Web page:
The light-touch exclusionary approach to ESG integration taken by these three funds is why they’ve been assigned a Basic ESG Commitment Level and is evident in their low level of active share against their respective parent indexes. Among ESG-intentional index strategies, a fund’s degree of ESG integration tends to be positively correlated with its active share. Index funds that combine negative filters with a best-in-class approach to selecting and weighting stocks on the basis of ESG merit tend to have higher active share. Those more like the trio under the microscope here tend to have low active share.
But these indexes’ starting universe is an important variable that needs to be considered. In this instance, despite the fact that these three indexes all use the same ESG criteria, their active share is materially different. The FTSE Global All Cap ex USA Choice Index has a 27% active share versus its parent index, while the U.S.-focused benchmarks have active shares of about 16%. As the FTSE Global All Cap ex USA Choice Index casts a much wider net than its U.S. counterpart, there are naturally more holdings that do not pass its screens.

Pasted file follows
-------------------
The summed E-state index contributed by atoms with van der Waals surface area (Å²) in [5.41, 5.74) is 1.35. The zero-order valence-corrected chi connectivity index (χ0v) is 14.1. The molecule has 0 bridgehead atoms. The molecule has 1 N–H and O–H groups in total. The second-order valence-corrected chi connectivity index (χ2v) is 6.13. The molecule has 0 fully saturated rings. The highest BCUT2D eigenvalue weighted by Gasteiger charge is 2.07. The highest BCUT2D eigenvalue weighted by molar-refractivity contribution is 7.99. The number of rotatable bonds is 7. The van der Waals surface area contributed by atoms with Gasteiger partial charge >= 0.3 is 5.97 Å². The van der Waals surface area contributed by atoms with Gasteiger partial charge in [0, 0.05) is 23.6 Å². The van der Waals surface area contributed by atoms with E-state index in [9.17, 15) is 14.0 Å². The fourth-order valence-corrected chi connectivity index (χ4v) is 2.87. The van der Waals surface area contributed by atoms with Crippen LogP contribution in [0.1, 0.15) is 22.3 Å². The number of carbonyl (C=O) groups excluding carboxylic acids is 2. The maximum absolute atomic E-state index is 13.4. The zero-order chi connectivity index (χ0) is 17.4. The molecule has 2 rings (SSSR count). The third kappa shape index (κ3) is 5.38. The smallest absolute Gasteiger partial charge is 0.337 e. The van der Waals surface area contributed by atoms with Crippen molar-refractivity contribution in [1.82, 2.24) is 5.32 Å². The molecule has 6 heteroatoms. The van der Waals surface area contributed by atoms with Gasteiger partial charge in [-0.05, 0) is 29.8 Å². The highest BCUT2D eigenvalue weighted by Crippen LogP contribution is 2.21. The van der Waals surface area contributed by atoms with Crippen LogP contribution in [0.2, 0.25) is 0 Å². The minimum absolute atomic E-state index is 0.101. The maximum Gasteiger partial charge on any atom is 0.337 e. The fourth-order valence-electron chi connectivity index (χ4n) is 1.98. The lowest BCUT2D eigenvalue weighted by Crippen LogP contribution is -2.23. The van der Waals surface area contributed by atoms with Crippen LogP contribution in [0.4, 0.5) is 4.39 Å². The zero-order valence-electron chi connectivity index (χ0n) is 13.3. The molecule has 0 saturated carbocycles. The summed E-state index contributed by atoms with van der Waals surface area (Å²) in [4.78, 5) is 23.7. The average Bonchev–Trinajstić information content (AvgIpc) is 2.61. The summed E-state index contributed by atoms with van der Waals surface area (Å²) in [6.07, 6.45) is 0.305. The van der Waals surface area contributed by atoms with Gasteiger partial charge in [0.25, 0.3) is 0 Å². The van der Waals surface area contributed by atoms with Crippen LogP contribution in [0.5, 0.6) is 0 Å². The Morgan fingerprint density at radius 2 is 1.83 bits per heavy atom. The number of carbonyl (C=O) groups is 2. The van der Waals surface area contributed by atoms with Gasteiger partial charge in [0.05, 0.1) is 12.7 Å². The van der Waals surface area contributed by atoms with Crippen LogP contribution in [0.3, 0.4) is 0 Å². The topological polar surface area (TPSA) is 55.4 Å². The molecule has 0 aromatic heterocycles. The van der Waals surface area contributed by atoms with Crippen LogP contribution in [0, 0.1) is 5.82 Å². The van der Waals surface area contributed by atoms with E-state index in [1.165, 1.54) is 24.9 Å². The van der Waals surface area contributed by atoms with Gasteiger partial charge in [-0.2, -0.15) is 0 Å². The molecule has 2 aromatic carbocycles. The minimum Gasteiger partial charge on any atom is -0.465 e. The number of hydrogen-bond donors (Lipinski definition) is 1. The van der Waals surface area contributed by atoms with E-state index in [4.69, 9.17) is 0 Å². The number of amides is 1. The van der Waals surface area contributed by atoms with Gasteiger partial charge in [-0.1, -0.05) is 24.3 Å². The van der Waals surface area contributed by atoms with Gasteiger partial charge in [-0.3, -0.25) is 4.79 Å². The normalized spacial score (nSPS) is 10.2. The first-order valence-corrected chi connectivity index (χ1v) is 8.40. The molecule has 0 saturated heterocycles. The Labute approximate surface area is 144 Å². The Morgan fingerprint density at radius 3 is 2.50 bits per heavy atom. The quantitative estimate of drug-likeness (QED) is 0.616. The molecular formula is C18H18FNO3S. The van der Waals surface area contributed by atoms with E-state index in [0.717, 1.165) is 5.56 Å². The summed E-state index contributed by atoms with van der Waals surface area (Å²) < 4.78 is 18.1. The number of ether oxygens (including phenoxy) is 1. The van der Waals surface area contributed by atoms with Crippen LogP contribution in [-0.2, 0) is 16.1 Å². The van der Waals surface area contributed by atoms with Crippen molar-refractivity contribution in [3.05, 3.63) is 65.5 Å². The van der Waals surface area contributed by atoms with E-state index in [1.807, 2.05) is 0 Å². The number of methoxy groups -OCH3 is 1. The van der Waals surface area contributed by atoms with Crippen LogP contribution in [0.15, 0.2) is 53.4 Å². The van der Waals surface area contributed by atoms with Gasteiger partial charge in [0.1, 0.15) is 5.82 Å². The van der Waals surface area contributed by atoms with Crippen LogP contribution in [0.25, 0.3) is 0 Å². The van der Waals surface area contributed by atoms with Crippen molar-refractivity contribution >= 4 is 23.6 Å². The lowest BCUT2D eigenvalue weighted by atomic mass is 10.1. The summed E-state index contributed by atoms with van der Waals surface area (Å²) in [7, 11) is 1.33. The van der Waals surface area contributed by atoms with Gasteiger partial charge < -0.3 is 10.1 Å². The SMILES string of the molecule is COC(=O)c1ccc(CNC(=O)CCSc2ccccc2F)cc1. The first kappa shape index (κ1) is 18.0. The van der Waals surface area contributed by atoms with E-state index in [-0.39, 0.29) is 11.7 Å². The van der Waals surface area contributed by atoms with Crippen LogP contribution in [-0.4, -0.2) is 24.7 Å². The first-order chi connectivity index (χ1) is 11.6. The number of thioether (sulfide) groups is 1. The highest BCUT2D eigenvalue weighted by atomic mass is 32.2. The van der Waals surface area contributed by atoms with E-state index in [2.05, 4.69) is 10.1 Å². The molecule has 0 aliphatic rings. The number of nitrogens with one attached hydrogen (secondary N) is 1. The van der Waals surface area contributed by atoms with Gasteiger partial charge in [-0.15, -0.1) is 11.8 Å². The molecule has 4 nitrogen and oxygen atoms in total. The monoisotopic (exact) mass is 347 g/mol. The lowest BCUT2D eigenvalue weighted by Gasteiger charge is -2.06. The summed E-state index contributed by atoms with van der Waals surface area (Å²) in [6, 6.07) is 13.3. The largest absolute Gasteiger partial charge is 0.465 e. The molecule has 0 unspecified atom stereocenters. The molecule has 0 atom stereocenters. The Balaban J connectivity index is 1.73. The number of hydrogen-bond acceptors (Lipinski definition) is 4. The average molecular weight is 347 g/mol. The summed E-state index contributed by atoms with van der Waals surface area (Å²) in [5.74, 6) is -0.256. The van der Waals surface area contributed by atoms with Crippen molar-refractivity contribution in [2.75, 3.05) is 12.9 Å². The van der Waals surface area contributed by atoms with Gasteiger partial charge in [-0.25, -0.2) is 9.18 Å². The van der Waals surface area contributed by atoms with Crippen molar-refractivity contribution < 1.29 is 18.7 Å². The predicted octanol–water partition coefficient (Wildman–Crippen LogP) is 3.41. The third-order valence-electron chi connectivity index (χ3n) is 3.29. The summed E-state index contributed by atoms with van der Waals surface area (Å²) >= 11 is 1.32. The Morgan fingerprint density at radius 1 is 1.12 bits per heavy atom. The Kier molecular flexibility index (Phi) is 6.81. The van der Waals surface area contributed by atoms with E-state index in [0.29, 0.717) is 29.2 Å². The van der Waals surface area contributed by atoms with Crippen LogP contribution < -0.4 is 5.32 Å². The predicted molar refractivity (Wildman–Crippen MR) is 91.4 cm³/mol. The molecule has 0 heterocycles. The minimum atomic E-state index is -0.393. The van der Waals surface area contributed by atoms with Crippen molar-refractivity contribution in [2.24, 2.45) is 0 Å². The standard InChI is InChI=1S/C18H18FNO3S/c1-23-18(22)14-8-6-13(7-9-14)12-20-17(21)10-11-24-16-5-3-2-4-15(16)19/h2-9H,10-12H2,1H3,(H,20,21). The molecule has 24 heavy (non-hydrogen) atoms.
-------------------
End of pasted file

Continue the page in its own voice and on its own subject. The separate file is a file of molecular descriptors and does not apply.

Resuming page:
While the differences between the U.S. and international indexes are clear, there are also nuanced differences between the two U.S. benchmarks’ selection universes. The FTSE4Good index draws stocks from the FTSE USA Index, which captures U.S. large- and mid-cap stocks. The FTSE USA All Cap Choice Index begins with the FTSE USA All Cap Index, a total market index that spans into micro-cap territory. The more expansive market-cap spectrum covered by the FTSE USA All Cap Index alleviates some of the concentration concerns caused by the exclusions of its ESG variant. With more than 1,400 holdings, the portion of assets allocated to the FTSE USA All Cap Choice Index’s top 10 holdings has trended under 30%. The FTSE4Good index, like many other top-heavy ESG strategies, briefly rose above this threshold with its 486-holding portfolio during the peak of the pandemic recovery in August 2020. Nonetheless, as both indexes and their parent benchmarks are market-cap-weighted, the differences between the two are marginal. The FTSE USA All Cap Choice index allocates more than 6% of its assets to small- and micro-cap stocks compared with 0.03% for the FTSE4Good index. And both funds have approximately the same active share (roughly 16%) versus the FTSE USA Index.